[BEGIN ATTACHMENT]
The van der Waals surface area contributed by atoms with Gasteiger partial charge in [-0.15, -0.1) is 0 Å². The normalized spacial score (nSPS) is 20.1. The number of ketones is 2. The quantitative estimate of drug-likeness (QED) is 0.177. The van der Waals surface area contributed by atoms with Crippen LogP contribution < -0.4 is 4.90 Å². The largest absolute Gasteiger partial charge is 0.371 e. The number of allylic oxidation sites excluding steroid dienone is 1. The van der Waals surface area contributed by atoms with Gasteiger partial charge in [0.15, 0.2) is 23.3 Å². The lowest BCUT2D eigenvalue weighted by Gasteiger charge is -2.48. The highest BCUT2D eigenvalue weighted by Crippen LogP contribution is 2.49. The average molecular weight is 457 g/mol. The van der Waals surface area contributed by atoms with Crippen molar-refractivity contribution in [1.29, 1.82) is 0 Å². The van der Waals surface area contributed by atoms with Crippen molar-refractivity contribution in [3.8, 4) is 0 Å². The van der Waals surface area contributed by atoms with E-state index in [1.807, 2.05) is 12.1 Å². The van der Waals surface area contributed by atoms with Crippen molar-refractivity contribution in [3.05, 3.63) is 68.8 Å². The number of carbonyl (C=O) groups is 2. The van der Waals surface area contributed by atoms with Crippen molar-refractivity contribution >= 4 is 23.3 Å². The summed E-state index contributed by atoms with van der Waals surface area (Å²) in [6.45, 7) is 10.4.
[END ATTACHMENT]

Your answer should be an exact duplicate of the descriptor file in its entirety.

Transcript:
The van der Waals surface area contributed by atoms with Gasteiger partial charge in [-0.15, -0.1) is 0 Å². The normalized spacial score (nSPS) is 20.1. The number of ketones is 2. The quantitative estimate of drug-likeness (QED) is 0.177. The van der Waals surface area contributed by atoms with Crippen LogP contribution < -0.4 is 4.90 Å². The largest absolute Gasteiger partial charge is 0.371 e. The number of allylic oxidation sites excluding steroid dienone is 1. The van der Waals surface area contributed by atoms with Gasteiger partial charge in [0.15, 0.2) is 23.3 Å². The lowest BCUT2D eigenvalue weighted by Gasteiger charge is -2.48. The highest BCUT2D eigenvalue weighted by Crippen LogP contribution is 2.49. The average molecular weight is 457 g/mol. The van der Waals surface area contributed by atoms with Crippen molar-refractivity contribution in [1.29, 1.82) is 0 Å². The van der Waals surface area contributed by atoms with Crippen molar-refractivity contribution in [3.8, 4) is 0 Å². The van der Waals surface area contributed by atoms with E-state index in [1.807, 2.05) is 12.1 Å². The van der Waals surface area contributed by atoms with Crippen molar-refractivity contribution in [3.05, 3.63) is 68.8 Å². The number of carbonyl (C=O) groups is 2. The van der Waals surface area contributed by atoms with Crippen molar-refractivity contribution >= 4 is 23.3 Å². The summed E-state index contributed by atoms with van der Waals surface area (Å²) in [6.45, 7) is 10.4.